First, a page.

Models of confidence to facilitate engaging task designs
Vanessa Ceja, Yussuf Ezzeldine, Megan A. K. Peters, University of California, Irvine, United States
Posters 1 Poster
Pacific Ballroom H-O
Thu, 25 Aug, 19:30 - 21:30 Pacific Time (UTC -8)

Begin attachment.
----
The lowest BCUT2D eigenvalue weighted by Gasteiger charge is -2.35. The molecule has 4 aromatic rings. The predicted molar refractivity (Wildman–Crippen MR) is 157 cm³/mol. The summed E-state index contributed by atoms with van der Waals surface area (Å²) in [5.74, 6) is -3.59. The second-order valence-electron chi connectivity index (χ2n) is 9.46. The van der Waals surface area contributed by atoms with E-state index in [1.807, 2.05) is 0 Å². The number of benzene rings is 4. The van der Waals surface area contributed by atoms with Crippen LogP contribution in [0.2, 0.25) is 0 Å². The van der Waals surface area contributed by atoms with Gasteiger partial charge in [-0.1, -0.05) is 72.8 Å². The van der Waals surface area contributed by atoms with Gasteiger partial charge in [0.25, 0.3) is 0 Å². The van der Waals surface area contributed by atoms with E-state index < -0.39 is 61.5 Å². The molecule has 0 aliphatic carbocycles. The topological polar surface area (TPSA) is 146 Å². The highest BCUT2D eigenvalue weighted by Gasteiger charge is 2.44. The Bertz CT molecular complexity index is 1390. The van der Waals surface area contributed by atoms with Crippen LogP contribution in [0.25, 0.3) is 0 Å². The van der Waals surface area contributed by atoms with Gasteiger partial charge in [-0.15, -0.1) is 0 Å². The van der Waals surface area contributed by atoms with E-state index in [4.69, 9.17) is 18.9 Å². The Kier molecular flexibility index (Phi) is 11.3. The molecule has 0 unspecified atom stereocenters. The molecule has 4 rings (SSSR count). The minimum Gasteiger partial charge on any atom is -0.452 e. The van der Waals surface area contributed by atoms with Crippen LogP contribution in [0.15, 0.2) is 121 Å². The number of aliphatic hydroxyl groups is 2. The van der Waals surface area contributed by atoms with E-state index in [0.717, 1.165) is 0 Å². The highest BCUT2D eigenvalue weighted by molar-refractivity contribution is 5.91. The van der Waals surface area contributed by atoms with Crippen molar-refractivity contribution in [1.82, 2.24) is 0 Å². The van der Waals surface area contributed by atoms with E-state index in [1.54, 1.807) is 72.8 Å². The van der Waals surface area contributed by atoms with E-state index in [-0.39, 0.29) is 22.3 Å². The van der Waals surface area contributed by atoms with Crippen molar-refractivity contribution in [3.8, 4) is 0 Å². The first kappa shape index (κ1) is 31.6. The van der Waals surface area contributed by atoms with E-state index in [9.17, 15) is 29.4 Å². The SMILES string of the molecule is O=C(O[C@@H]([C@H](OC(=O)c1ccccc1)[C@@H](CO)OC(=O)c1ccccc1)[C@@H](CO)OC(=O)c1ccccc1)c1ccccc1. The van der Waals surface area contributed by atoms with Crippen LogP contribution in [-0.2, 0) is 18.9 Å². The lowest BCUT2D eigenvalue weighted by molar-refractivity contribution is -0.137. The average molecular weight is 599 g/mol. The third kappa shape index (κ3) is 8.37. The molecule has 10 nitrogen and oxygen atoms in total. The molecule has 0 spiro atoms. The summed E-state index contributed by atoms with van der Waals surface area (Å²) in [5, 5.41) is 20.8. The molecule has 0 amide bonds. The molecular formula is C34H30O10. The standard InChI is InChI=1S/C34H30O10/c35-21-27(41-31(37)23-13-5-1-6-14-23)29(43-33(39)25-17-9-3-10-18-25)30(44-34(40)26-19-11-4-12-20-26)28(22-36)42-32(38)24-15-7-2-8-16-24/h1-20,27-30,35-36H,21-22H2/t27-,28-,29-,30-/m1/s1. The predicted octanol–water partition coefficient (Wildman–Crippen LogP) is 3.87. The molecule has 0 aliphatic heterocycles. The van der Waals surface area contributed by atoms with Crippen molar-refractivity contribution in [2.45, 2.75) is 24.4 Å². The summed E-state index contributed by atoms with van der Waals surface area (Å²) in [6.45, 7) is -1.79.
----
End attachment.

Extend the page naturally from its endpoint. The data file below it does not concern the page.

Decision confidence models classically depict decision-making circuitry as: 1) accumulating relative evidence for each choice alternative and 2) computing confidence estimates from the difference in evidence magnitude favoring each choice. Recently, however, new evidence suggests a dissociation between metacognitive (confidence) computations and those supporting low-level perceptual decisions, positing instead that confidence is predominantly influenced by evidence favoring the selected choice while simultaneously ignoring evidence for the non-selected choice. Low-level perceptual tasks completed by neurotypical subjects and/or within controlled experiments, coupled with computational modeling, have helped reveal the computations and brain areas involved, but we do not yet know to what degree these dissociations generalize to other types of perceptual or cognitive tasks or to clinical, developmental, or aging populations. Here, we begin to tackle this issue by proposing a task and computational modeling comparison framework aimed at understanding whether perceptual confidence computations are stable across varying levels of perceptual judgements, in service of creating more engaging tasks for use in wider and more diverse populations.